Simon Ganache, YCM’s Executive Chef of Banquets and member of the Jury, handed over a basket of ingredients to each of the eight chefs taking part in the Chefs Competition: “We organise this competition for chefs aboard yachts registered for Monaco Classic Week. What’s interesting is that no galley configuration is alike aboard. They all have completely different means at their disposal. Even the equipment is totally different. It’s therefore a challenge as all have the same ingredients.  In the end, we taste two dishes, a starter and a hot main dish. It relies on their imagination and will be super nice. We begin with a land and sea starter, beef and king crab, with an exotic fruit theme. For the hot dish, it will be black cod, carabineros and octopus on citrus fruit preserves from Menton, orange, grapefruit, artichokes… flavours that all go very well together. The challenge with both these dishes will be incorporating a 10-year old Glenmorangie whisky.” In competition this year: Alcyon 1871, Barbara, Eileen 1938 and Puritan, and the motor-yachts Blue Bird of 1938, Istros, Kir Royal and Seaway”. At the end of the tastings, the winner was Eileen 1938 thanks to her talented Chef Thibault Barbafieri.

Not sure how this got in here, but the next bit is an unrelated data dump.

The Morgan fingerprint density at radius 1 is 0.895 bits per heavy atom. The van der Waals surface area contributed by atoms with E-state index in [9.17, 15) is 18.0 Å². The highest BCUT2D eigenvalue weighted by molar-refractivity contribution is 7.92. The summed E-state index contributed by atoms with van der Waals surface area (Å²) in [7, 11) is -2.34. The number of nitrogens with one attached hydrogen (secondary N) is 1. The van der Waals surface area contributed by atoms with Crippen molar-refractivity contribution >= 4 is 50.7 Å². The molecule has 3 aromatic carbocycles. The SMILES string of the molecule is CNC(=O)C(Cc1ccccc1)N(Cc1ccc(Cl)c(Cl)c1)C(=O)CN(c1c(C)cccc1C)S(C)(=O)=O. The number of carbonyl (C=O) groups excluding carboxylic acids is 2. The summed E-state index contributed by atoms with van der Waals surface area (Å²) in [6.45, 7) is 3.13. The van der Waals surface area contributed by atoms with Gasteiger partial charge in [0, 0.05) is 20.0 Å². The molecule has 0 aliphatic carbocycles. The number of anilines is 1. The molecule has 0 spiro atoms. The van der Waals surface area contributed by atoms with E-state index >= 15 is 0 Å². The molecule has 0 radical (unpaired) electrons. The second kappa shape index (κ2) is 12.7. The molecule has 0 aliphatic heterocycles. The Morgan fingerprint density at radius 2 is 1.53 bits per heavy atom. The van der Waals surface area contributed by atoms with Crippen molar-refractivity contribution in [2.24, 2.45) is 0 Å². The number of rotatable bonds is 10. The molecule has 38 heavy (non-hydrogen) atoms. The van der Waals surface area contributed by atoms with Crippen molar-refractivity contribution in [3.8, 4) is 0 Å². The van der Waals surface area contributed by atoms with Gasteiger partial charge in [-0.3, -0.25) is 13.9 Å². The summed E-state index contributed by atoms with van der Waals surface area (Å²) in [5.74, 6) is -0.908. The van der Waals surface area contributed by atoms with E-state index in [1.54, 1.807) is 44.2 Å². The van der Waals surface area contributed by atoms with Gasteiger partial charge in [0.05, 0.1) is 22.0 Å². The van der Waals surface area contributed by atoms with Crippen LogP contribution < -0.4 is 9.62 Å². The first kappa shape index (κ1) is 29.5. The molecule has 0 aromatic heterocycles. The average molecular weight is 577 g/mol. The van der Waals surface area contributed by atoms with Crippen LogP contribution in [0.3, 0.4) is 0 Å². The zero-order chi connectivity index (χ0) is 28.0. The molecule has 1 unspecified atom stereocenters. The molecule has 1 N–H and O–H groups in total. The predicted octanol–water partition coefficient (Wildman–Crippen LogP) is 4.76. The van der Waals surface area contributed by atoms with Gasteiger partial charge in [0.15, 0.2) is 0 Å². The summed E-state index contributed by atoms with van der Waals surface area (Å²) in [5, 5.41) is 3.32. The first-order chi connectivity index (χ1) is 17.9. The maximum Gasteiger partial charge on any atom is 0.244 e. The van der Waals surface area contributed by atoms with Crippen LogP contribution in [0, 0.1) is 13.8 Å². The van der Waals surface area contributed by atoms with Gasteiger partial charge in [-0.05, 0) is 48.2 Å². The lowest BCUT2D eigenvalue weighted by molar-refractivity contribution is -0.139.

La Belle Classe Restoration Prize – Sir Robin as judge

Sir Robin Knox-Johnston, first man to complete a solo round the world race in 1969, in 312 days, is President this year of the La Belle Classe Restoration Jury. He and the other members are walking the quays of the YCM Marina examining every detail of the 33 yachts involved, and chatting with skippers and owners about their boat’s life.

“I’ve been attending this event for nearly 10 years now, and I love coming here as owners and crews are so enthusiastic. And I find this enthusiasm infectious. I go aboard and the crew members delight in showing us the work that has been done, talking about the boat’s history, and of course we can go sailing and watch the spectacle. You can’t control a jury. You can’t control every individual. Sometimes you just have to say “Guys, we need a decision!”

 

Did you know?

The Italian engineer Carlo Riva travelled to the United States in 1951 and returned inspired by the American Chris-Craft and Hacker-Craft runabouts he saw on the Great Lakes and in the Hamptons of New York State. He designed his own models in his family-run yard on Lake Como in Italy to compete with the Americans.